Wearable activity monitors have gained such popularity that everyone seems to count steps in an attempt to reach specific mobility goals. This enthusiasm has spilled into the equine industry. One recent study investigated the practical features of activity monitors for horses with an eye on learning more about their mobility in general.*
Monitors can be used for many purposes, including:
Tracking the activity of broodmares to identify impending parturition, which increases due to pacing and standing/lying cycles.
Keeping tabs on horses prone to illness, such as colicky horses, to allow for early intervention. Similar to the aforementioned broodmares, activity monitors may identify horses circling excessively and lying down frequently.
Assessing mobility in horses after bone and joint surgery, such as arthroscopic procedures or fracture repairs. Increased mobility could indicate the horse is comfortably using its injured limb. “Prolonged immobilization following surgery can put horses at risk for colic or diarrhea due to altered gastrointestinal tract motility and potentially lead to support-limb laminitis,” said David Nash, director of nutrition technology at Kentucky Equine Research.
Following mobility trends of horses in rehabilitation programs for tendon and ligament injuries. Increased activity could indicate improved comfort in response to soft tissue repair and may guide the horse’s return to function.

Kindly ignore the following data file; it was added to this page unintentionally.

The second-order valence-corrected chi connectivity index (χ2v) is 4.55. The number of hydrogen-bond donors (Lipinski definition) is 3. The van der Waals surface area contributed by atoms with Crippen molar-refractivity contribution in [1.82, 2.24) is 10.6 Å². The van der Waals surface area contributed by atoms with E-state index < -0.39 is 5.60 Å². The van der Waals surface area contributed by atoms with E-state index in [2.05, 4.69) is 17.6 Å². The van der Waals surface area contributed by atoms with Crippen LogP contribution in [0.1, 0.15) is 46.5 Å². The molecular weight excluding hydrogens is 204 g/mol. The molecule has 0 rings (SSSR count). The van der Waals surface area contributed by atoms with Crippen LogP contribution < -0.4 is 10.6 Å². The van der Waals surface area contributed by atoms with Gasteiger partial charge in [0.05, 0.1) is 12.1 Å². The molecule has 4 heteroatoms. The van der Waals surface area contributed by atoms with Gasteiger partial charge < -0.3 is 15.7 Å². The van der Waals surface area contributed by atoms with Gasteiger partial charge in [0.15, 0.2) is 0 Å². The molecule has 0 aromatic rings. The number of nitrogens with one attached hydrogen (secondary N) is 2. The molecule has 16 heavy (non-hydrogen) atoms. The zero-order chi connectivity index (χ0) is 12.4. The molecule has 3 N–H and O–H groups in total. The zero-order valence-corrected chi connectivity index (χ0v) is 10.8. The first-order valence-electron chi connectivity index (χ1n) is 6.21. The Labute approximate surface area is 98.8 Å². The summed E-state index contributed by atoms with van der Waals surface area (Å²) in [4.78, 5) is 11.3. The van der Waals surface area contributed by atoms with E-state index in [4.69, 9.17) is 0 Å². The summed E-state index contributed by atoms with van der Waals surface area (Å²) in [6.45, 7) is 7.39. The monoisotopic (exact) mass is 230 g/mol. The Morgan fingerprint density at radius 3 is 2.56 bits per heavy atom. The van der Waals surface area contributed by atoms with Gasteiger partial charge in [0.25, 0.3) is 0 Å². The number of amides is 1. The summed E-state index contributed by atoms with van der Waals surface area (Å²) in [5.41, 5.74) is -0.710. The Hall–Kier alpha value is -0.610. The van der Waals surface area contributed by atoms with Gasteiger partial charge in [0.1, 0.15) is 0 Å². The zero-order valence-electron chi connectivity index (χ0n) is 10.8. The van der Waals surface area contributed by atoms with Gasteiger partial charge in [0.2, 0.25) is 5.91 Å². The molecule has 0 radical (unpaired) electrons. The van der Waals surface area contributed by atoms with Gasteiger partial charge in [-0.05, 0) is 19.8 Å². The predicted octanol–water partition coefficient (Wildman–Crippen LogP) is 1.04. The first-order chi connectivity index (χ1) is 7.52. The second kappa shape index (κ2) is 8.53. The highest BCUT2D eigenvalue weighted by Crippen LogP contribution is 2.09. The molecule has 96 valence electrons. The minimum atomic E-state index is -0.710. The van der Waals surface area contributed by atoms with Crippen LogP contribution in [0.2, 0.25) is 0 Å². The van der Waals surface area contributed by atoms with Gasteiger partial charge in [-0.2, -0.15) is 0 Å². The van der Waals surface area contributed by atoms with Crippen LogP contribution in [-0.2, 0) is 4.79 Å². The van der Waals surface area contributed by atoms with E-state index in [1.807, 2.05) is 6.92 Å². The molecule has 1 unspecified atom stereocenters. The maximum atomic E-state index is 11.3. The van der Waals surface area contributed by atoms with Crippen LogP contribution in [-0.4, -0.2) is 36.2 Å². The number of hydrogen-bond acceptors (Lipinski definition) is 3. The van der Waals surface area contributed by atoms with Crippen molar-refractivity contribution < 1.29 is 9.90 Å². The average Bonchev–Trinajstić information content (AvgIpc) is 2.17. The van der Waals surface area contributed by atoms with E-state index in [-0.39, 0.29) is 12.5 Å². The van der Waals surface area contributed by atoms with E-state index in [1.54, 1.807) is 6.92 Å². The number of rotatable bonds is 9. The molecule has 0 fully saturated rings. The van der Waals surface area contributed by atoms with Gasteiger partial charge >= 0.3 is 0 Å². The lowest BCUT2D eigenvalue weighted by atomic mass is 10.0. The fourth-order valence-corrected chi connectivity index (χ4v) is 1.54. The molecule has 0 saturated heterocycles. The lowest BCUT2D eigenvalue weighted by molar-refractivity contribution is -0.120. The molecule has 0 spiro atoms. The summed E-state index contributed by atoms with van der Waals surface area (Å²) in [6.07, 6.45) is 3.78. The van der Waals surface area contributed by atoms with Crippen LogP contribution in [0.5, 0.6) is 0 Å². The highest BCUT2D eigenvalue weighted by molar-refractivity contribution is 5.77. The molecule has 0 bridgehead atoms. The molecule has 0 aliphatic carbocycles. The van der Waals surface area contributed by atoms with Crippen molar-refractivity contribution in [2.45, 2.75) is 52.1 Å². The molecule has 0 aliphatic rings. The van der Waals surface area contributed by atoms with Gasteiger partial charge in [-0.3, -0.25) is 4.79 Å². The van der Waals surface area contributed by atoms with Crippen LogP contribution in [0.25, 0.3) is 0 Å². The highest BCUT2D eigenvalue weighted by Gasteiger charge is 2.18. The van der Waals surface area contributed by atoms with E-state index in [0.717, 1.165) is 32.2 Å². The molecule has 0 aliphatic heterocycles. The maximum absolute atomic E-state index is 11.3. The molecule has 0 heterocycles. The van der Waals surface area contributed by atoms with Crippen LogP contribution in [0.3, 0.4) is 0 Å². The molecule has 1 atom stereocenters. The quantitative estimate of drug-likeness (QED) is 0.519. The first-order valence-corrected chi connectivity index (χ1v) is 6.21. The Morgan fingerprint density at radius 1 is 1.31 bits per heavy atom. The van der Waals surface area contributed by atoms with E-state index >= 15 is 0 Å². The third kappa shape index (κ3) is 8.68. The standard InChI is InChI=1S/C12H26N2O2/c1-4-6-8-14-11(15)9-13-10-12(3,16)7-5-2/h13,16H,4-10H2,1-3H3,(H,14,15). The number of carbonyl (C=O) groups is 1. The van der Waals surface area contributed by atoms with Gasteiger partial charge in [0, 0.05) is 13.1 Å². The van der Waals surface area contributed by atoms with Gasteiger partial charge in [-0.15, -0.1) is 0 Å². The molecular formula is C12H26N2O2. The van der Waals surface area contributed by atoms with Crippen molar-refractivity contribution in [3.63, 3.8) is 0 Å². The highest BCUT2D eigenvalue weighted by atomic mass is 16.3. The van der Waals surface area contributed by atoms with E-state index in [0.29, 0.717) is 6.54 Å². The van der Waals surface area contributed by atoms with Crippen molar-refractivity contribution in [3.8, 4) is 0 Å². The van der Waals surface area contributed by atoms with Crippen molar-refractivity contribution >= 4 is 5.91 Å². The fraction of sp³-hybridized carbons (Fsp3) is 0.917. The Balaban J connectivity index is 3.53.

Detecting decreased mobility of pastured horses could identify those with chronic, painful musculoskeletal conditions such as osteoarthritis or laminitis. This information could improve pain management strategies for those animals.
“Decreased activity due to osteoarthritis may also highlight the need for oral joint health supplements. Those including glucosamine, chondroitin sulfate, and hyaluronic acid may provide these horses with additional comfort and slow the progression of their disease,” suggested Nash.
In the study, activity monitors remained affixed and functional when in use. Further, the monitors were well tolerated by the study horses with no apparent change in normal behavior. Monitors appeared to be particularly well suited to limbs when attached to equine boots.
“One drawback to the studied activity monitor that the actual number of steps appeared to be overestimated in many situations. At this point in time, the monitors cannot be used simply for counting an absolute number of steps,” Nash noted.
Horse owners looking for an accurate way to measure distance traveled under saddle should look into KER ClockIt, a science-based equine fitness tracker. KER ClockIt also measures heart rate, which helps riders gauge fitness.